Foresight is a key tool that governments, private sector and civil society can jointly use to better understand future risks and opportunities in food systems, explore possible futures and to adapt – before crises hit. In consultation with key actors, the Foresight4Food Initiative is being established to support enhanced foresight and scenario analysis for global food systems.
Foresight4Food aims to provide a mechanism for better analysis and synthesis of key trends and possible futures in global food systems and to support more informed and strategic dialogue between the private sector, government, science and civil society. Development of the Initiative was encouraged by key international organisations, leading research institutes, development agencies and business representatives who participated in a scoping meeting in Oxford in March 2017.
It will support, and not duplicate, the work of existing institutions and platforms dealing with food and agriculture issues by coordinated efforts providing foresight services and analysis to serve multiple purposes and groups. Resources have been secured to help mobilise the initiative and consult more extensively with a full range of actors, platforms and networks who have an interest in food systems foresight.
Start-up funding for the Initiative is being provided through the Australian Centre for International Agricultural Research (ACIAR), The Global Forum for Agricultural Research (GFAR)2, French Agricultural Research Centre for International Development (CIRAD)/University of Montpellier, and Oxford University3. The initiative has support from key global institutions including FAO and the CGIAR.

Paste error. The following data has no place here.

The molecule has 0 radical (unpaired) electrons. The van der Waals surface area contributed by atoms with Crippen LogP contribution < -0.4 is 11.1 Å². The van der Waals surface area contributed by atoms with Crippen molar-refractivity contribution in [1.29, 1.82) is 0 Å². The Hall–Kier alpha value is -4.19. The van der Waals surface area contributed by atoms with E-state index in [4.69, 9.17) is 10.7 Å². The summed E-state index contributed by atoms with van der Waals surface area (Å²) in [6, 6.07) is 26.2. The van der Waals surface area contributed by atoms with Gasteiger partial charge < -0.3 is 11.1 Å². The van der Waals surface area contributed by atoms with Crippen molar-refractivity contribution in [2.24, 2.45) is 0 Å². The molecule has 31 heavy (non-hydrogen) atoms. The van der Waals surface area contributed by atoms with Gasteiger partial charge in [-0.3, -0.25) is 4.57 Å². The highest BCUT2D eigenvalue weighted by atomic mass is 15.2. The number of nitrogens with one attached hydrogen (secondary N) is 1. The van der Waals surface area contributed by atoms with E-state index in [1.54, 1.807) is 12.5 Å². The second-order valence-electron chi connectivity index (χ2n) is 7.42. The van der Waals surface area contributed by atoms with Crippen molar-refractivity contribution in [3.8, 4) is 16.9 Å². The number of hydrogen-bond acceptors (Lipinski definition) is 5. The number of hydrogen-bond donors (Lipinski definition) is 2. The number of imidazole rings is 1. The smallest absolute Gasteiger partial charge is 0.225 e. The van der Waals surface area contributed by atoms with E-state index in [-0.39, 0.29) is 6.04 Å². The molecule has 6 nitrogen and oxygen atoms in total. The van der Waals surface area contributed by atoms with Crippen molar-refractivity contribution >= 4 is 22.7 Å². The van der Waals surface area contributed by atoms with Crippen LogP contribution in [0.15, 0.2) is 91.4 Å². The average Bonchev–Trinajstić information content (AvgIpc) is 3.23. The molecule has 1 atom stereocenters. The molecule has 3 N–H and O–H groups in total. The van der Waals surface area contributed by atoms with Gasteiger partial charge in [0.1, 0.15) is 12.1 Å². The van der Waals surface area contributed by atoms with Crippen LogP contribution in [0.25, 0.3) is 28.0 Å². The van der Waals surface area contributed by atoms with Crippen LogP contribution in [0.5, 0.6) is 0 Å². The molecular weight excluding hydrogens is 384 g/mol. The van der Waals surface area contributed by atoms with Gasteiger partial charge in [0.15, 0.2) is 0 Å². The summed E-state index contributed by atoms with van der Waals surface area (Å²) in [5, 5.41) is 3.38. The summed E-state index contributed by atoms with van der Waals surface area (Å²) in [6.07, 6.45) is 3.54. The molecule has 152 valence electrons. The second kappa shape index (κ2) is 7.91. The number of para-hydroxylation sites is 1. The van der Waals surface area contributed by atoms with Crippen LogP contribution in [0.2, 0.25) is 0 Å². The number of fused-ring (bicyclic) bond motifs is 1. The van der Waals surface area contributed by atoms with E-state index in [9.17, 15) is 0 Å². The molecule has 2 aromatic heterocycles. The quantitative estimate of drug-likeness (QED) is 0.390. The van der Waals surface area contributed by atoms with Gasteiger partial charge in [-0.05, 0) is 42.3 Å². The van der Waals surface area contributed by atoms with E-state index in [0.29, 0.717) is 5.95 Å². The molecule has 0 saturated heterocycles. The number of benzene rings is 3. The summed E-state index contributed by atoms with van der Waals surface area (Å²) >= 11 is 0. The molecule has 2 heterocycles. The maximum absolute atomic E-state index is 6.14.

Development of the Initiative is being guided by a steering group of representatives from the Oxford meeting chaired by Dr Patrick Caron and Professor Tim Benton. An initial support unit for the initiative is being hosted by the Food Systems Group of the Environmental Change Institute of Oxford University led by Dr Jim Woodhill.
Foresight for Food in an Uncertain World
Multiple drivers are emerging that may radically affect global food systems. Collectively, these issues suggest the future of food systems is more uncertain than typically considered. This uncertainty calls for more forward-looking analysis, as “business as usual” projections of trends may not well forecast future conditions. This is the role of foresight and scenario analyses.
There have been many recent exercises looking to the future, yet making sense of them is difficult. They can paint a confused picture that does not aid policy analysis or societal understanding. There is, therefore, a critical need to collate, synthesise and promote best practice in this area. Foresight is a key tool that governments, private sector and civil society can jointly use to better understand future risks and opportunities in food systems, explore possible cutures and to adapt – before crises hit.
Yet, current foresight efforts are often fragmented or one-off and do not take full advantage of the complementarity of qualitative and quantitative approaches. Further, the science of foresight requires much better connecting with societal debate and policy dialogue to support change.